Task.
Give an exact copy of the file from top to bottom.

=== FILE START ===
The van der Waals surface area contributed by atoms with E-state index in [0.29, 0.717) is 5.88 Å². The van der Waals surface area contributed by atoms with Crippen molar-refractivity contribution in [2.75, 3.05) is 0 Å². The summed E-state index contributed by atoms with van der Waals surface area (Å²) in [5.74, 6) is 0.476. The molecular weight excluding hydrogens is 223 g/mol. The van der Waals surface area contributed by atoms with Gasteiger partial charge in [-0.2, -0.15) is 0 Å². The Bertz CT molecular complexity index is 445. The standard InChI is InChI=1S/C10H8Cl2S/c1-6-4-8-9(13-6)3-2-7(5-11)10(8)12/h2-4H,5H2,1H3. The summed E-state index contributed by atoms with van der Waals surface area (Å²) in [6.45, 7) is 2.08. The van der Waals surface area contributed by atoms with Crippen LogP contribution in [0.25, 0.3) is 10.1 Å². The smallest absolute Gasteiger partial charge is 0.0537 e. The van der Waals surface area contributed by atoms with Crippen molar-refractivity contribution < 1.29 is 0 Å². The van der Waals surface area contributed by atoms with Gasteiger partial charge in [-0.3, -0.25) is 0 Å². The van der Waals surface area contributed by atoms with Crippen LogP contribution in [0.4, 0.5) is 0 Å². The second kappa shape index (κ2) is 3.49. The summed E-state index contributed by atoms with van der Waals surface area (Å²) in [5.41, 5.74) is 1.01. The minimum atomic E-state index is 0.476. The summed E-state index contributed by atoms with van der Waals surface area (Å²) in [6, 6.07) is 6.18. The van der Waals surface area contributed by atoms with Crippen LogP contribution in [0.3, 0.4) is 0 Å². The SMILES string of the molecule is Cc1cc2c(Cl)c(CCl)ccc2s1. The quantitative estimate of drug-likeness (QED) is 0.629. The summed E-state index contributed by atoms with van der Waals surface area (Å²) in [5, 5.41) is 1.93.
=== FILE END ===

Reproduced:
The van der Waals surface area contributed by atoms with E-state index in [0.29, 0.717) is 5.88 Å². The van der Waals surface area contributed by atoms with Crippen molar-refractivity contribution in [2.75, 3.05) is 0 Å². The summed E-state index contributed by atoms with van der Waals surface area (Å²) in [5.74, 6) is 0.476. The molecular weight excluding hydrogens is 223 g/mol. The van der Waals surface area contributed by atoms with Gasteiger partial charge in [-0.2, -0.15) is 0 Å². The Bertz CT molecular complexity index is 445. The standard InChI is InChI=1S/C10H8Cl2S/c1-6-4-8-9(13-6)3-2-7(5-11)10(8)12/h2-4H,5H2,1H3. The summed E-state index contributed by atoms with van der Waals surface area (Å²) in [6.45, 7) is 2.08. The van der Waals surface area contributed by atoms with Crippen LogP contribution in [0.25, 0.3) is 10.1 Å². The smallest absolute Gasteiger partial charge is 0.0537 e. The van der Waals surface area contributed by atoms with Crippen molar-refractivity contribution < 1.29 is 0 Å². The van der Waals surface area contributed by atoms with Gasteiger partial charge in [-0.3, -0.25) is 0 Å². The van der Waals surface area contributed by atoms with Crippen LogP contribution in [0.4, 0.5) is 0 Å². The second kappa shape index (κ2) is 3.49. The summed E-state index contributed by atoms with van der Waals surface area (Å²) in [5.41, 5.74) is 1.01. The minimum atomic E-state index is 0.476. The summed E-state index contributed by atoms with van der Waals surface area (Å²) in [6, 6.07) is 6.18. The van der Waals surface area contributed by atoms with Crippen LogP contribution in [0.3, 0.4) is 0 Å². The SMILES string of the molecule is Cc1cc2c(Cl)c(CCl)ccc2s1. The quantitative estimate of drug-likeness (QED) is 0.629. The summed E-state index contributed by atoms with van der Waals surface area (Å²) in [5, 5.41) is 1.93.